Shelter in boxes for Barbuda

3
991
Hurricane damage

Last Sunday, September 24, all the services in St Mary’s church had a collection for Shelterbox. And what is Shelterbox? Put simply, it is a charity that provides shelter to support recovery. Their big green boxes deliver the essentials to people who have been at the centre of appalling natural disasters. The Shelterboxes contain family-sized tents and Shelterkits contain all the essential tools to start the repair or rebuilding of homes. They include cooking sets, solar lights and activity sets for children. So why should I be so interested, tucked safely away in a little house in Rye?

In my case, my son and his family have made their home in Antigua, hit by hurricanes Irma (September 6), Jose (September 10) and Maria (September 18). Antigua and Barbuda is a sovereign state, since November 1981, and Queen Elizabeth remains head of state. It is a member of the Commonwealth, made up of the islands of Antigua and Barbuda and a number of smaller islands. Barbuda, really just a coral hump in the ocean, was, until the eye of hurricane Irma hit, home to 1,700 people and an excellent hotel. 90% of the buildings on the island were destroyed in one night, and the devastation was finished off a few days later by hurricanes Jose and Maria. Antigua was wind blown and with some flooding, but largely unscathed, unlike Barbuda which was largely destroyed, all the residents evacuated to Antigua, where they are now in shelters or living with friends and relatives.

I spent an extremely uncomfortable week glued to mobile phone and iPad, waiting for news. I discovered the Caribbean News Service, the Antigua Observer, all available online, and the National Oceanic and Atmospheric Administration, commonly known by those at the forefront of the hurricane season, as noaa. The Caribbean News Service and the Antigua Observer kept me informed of the position of the storms and the comments and statements put out by the governments and the people of the Caribbean. Noaa showed me exactly how wide the storm was, its wind speed, its expected trajectory and other meteorological details. It had clear charts and understandable information.

My son kept me up to date by using Facetime, for as long as he could. As hurricane Irma started to hit, Antigua turned off all the power, which of course affected the working of the desalination plants. This meant that water was available only in bottles or if collected from the enormous barrels outside every house, there to catch rain water, but of course the pumps weren’t working to get it into the building. The schools closed at midday before the storm arrived and could only reopen when the electricity was reconnected or if they had generators.

The Antigua house

Sitting here, I tried to imagine what it must be like – my son has a woodwork shop and is a carpenter and furniture maker, my daughter-in-law a teacher. On contacting him on the eve of hurricane Irma, a Sunday, he was still in the workshop, completing thirty storm screens. He had still to sort out his own house, everything had to be put inside that was on the deck surrounding the house, or tied down, the air conditioning unit had to be removed from my granddaughter’s room, all in case objects became flying death traps. They had the torches and lamps to hand, no lights in the darkness otherwise. The wind was beginning to get up, and my family were all in one room, ready to move into the mainly concrete bathroom if necessary. The window was covered , there was no air, it was really hot.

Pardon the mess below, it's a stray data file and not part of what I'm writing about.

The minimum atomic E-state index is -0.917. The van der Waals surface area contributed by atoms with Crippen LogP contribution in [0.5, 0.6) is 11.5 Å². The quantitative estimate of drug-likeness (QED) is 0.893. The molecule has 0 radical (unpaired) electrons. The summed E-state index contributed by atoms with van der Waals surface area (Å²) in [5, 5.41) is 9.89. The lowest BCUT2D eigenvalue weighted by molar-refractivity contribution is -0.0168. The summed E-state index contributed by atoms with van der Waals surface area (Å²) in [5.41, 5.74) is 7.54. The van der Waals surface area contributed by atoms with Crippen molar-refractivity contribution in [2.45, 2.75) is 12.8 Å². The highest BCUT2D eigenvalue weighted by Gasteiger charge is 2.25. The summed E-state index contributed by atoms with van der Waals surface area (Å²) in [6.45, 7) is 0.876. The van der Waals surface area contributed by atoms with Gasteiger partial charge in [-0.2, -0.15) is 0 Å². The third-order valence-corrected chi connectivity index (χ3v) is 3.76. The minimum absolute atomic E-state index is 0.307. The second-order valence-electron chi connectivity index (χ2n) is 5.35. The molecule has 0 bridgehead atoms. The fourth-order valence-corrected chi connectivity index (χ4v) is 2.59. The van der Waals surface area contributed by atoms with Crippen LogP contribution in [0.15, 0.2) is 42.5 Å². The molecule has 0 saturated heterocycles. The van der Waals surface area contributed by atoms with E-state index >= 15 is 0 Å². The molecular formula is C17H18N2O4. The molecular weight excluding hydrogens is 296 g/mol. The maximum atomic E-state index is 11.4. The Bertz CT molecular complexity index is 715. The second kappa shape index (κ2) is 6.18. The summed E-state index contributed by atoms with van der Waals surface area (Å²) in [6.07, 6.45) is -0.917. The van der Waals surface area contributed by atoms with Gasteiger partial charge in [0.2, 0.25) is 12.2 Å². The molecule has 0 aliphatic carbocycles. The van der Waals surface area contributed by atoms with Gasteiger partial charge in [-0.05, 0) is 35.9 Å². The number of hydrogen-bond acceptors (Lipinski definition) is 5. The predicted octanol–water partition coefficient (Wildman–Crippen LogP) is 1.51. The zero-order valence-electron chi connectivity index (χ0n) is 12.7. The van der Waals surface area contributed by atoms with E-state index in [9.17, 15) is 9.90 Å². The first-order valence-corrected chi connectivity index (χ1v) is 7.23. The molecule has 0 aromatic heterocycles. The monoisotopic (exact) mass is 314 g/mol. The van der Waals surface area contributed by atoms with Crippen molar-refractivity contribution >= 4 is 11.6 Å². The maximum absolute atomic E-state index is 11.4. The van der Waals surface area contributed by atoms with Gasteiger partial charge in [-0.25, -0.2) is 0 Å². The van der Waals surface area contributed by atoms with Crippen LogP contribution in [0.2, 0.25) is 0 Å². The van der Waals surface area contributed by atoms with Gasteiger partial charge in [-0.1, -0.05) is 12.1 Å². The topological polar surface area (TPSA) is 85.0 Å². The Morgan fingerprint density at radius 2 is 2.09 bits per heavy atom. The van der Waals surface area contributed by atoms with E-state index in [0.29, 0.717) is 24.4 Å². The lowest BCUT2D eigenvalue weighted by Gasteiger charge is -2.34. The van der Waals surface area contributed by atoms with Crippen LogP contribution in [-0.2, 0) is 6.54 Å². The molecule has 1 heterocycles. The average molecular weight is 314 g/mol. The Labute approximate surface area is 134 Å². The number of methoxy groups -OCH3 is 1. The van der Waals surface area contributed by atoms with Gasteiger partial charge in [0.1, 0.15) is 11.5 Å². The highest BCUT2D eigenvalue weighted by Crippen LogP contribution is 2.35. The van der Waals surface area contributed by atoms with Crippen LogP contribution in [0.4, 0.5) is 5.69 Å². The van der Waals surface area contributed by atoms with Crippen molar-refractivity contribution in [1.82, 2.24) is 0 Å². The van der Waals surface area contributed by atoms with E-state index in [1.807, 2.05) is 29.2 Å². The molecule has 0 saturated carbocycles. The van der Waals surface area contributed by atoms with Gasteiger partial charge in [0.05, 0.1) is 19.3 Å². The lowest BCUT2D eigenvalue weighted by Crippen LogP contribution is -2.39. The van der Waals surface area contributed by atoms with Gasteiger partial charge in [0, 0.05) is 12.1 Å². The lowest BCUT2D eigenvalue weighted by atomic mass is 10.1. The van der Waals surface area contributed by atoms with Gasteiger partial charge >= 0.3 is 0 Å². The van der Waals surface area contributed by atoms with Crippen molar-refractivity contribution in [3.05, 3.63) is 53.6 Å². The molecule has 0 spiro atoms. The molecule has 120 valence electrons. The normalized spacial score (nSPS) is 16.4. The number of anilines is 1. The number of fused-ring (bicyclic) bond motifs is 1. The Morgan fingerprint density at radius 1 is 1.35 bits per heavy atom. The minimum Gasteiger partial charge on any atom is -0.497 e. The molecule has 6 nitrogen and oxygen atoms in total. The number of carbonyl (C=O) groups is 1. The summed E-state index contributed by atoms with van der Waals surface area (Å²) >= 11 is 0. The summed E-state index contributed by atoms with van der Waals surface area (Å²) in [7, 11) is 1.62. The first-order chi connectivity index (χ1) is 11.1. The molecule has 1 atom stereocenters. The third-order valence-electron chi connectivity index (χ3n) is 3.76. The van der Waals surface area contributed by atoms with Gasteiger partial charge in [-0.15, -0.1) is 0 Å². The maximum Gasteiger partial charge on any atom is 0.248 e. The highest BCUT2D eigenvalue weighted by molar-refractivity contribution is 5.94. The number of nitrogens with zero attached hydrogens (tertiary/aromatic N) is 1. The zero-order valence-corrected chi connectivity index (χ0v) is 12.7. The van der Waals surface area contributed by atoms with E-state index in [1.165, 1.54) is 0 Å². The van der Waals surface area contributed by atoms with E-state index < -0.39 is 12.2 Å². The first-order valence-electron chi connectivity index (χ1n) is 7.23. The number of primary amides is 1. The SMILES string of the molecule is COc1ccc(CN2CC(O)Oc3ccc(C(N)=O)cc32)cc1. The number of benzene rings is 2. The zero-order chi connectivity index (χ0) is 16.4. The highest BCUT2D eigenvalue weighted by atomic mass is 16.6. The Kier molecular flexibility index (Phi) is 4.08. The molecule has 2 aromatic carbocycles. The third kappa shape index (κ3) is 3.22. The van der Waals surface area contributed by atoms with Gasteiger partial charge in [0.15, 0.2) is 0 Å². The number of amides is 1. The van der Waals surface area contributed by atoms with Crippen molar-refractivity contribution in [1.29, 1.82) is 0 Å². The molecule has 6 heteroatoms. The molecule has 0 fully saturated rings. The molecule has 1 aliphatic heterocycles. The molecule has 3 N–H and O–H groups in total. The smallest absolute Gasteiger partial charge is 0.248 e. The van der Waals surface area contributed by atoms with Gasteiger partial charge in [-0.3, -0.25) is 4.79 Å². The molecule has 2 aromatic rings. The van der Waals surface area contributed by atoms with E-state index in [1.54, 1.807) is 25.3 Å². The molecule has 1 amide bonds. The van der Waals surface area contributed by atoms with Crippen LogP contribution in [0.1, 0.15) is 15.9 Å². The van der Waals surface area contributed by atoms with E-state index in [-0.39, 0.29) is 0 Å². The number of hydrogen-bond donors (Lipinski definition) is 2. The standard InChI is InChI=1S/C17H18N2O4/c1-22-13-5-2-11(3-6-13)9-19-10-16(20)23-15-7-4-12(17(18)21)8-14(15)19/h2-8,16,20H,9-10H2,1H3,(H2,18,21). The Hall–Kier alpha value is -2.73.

The whole experience, from this distance, felt utterly unreal. News came through about 24 hours after that they were all safe, but Barbuda had been badly damaged and would have to be evacuated. It was such a relief, so different from my experience of a sunny beautiful island. It was obvious that more aid would be needed than the Antiguan government had resources for, which brings me back to Shelterbox. They were on the ground, assessing damage and providing help, very soon afterwards. Look at the Twitter account and there is a picture of the destruction. Very unlike cool, clean East Sussex, no cholera risk, no zika virus. We need to recognise how fortunate we are.

Photos: Shutterstock ,G.Roder

3 COMMENTS

  1. The Rye & Winchelsea Rotary Club recently gave 300 pounds to shelter box and have supported them for many years in the past we used to fill boxes with tools, utensils [metal] baby clothing etc
    Bourne’s delivered to the UK depot to be sent on to where needed in the world

  2. Thank you so much, Gillian, for your piece on the effects of Hurricane Irma on the people of Antigua and Barbuda. My sister lived on Barbuda for 14 years teaching at the school and I visited her there. We also were glued to the various news services and she was on the phone to relations both there and Canada. The whole island seems to be largely destroyed and it is a very poor island compared to many in the Caribbean. They are very resilient and will probably start rebuilding straightaway but apparently it is wiser to wait and put up more hurricane resistant houses. Hard when you want to go back and make a home as soon as you can. Shelter Box is a marvellous charity and an excellent solution to immediate disasters.

LEAVE A REPLY

Please enter your comment!
Please enter your name here